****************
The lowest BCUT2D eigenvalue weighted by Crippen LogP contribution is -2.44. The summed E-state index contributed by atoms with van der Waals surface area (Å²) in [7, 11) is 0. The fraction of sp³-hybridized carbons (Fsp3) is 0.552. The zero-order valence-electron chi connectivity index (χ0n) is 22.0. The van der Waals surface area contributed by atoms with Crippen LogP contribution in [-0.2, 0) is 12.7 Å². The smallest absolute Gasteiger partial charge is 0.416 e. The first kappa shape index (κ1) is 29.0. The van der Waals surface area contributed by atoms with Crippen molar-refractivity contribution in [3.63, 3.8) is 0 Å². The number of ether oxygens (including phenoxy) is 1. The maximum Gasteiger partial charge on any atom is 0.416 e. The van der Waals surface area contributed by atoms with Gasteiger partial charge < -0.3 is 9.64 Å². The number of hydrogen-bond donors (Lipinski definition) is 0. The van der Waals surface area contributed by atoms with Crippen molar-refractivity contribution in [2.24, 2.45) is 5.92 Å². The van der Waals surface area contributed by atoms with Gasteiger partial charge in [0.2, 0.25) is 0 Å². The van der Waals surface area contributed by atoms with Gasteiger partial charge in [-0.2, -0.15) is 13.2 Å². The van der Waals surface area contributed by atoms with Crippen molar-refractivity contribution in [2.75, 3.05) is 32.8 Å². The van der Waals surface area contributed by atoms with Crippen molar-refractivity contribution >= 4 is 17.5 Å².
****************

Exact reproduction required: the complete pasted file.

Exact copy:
The lowest BCUT2D eigenvalue weighted by Crippen LogP contribution is -2.44. The summed E-state index contributed by atoms with van der Waals surface area (Å²) in [7, 11) is 0. The fraction of sp³-hybridized carbons (Fsp3) is 0.552. The zero-order valence-electron chi connectivity index (χ0n) is 22.0. The van der Waals surface area contributed by atoms with Crippen LogP contribution in [-0.2, 0) is 12.7 Å². The smallest absolute Gasteiger partial charge is 0.416 e. The first kappa shape index (κ1) is 29.0. The van der Waals surface area contributed by atoms with Crippen molar-refractivity contribution in [3.63, 3.8) is 0 Å². The number of ether oxygens (including phenoxy) is 1. The maximum Gasteiger partial charge on any atom is 0.416 e. The van der Waals surface area contributed by atoms with Gasteiger partial charge < -0.3 is 9.64 Å². The number of hydrogen-bond donors (Lipinski definition) is 0. The van der Waals surface area contributed by atoms with Crippen molar-refractivity contribution in [2.24, 2.45) is 5.92 Å². The van der Waals surface area contributed by atoms with Gasteiger partial charge in [0.2, 0.25) is 0 Å². The van der Waals surface area contributed by atoms with Gasteiger partial charge in [-0.2, -0.15) is 13.2 Å². The van der Waals surface area contributed by atoms with Crippen molar-refractivity contribution in [2.75, 3.05) is 32.8 Å². The van der Waals surface area contributed by atoms with Crippen molar-refractivity contribution >= 4 is 17.5 Å².